Posted by: quicksandtimerbookreviews | May 3, 2013

Barrett, Patrick: Cuthbert: How Mean Is My Valley?

006Yet again Patrick Barrett entertains us with the lovable Cuthbert, undertaker, theatre impressario and supposed farmer of the Valley, an idyllic, rural backwater as yet untouched by modern life. Thus when progress dumps itself in the grounds of former Mandrake Hall, whose misfortune it was to be burned to the ground, all hell’s let loose in the village; but not before Percy the hearsay gardener gets caught up in the earth mover then lands at Cuthbert’s door seeking shelter since the shed that was his home also fell victim to the flames. Of course our protagonist is well ahead of the game for he’s already received the letter from his old family firm of solicitors warning him the Mandrake Hall site had been sold. Time for action, a plan must be hatched to stop this evil development which will change the place forever. Cuthbert is soon wrong-footed in his mission to resist change when someone all too familiar comes crashing through his house on four wheels. Thus it turn out the enemy is strengthened by a pair of female antagonists, cleverly used by Barrett to draw out the naivety and vulnerability of Cuthbert and Percy, becoming a vehicle for some great humour at the same time as as adding tension to the plot. As the plans emerge so do the familiar characters from Barrett’s first book ‘Shakespeare’s Cuthbert’, each quirky and well drawn, each adding their own particular slant to the humorous development of the story as it progresses in a well defined battle which though totally ludicrous is almost coherent in its planning and truly born of the simple rationalisations of the main protagonists. With well-executed humour the story twists and turns producing not a few surprises and certainly for me the conclusion was unexpected.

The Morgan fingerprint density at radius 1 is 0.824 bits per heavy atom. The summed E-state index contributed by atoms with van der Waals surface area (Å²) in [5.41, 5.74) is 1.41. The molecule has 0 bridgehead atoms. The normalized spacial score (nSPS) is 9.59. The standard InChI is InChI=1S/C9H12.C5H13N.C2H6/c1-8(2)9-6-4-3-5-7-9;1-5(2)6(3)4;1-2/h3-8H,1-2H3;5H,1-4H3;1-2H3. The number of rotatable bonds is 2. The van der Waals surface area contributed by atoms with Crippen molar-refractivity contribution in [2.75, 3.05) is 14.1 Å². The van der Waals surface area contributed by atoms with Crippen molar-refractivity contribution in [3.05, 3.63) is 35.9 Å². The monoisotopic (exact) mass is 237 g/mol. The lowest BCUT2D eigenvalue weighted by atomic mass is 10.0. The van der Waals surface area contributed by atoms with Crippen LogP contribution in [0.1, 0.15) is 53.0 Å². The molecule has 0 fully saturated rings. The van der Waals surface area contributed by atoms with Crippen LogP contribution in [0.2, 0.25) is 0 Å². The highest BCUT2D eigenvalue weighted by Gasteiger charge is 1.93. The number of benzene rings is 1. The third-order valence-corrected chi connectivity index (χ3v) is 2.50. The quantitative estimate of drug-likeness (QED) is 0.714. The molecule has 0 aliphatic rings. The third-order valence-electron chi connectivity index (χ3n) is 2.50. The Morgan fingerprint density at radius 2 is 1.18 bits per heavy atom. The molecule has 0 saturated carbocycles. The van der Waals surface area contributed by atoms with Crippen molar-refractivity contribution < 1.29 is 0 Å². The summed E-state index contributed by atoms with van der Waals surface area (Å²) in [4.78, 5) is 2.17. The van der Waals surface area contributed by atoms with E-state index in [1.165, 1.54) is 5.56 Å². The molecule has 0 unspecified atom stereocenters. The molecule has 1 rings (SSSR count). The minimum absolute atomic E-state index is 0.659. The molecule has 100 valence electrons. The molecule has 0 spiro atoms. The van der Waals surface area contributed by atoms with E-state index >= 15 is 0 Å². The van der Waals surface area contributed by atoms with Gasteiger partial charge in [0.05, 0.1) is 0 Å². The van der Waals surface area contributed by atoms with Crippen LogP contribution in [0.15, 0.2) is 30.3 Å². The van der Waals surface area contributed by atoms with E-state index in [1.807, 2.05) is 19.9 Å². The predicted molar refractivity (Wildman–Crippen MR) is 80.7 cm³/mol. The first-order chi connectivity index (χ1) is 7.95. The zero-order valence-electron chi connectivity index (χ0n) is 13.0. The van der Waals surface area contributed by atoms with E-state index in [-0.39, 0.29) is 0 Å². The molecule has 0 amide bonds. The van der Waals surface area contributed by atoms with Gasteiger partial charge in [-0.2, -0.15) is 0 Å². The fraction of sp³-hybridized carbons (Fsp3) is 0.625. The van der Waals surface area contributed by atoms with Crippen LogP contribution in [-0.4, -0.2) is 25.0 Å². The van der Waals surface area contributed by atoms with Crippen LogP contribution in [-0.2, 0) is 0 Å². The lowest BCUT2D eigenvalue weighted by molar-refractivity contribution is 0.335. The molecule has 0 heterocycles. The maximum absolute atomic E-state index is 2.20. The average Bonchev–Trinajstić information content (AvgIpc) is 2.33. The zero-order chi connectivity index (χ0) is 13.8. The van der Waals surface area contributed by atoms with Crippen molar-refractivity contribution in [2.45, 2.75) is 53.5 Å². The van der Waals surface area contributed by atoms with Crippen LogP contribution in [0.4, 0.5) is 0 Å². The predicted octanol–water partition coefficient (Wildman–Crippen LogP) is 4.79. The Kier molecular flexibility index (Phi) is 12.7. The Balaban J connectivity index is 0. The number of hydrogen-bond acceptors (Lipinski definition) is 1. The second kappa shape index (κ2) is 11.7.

I enjoyed this book, which, whilst it allowed for some characters to indulge in very funny retrospective tales enabling further character development, this was fairly incidental and didn’t obscure the plot in any way. I found it to be less frenetic than the first tale, though still slap-stick and very funny. It is brilliantly constructed, though still concentrated and it’s well worth giving some time to ponder the events to allow for the full appreciation of the happenings. Barrett is an astute observer and cleverly uses many angles to generate humour, not least of which is to humanise not only animals (Cuthbert’s crow is a hoot!) but in this story also the machinery. It’s sheer slapstick, which, if you love, like me, you can’t fail to enjoy. I can but highly recommend this book.

ISBN   147762127X         EAN    978-1477621271

Publisher:   Taylor Street Publishing   2012

Reviewer: Margaret Henderson Smith

Copyright – all rights reserved

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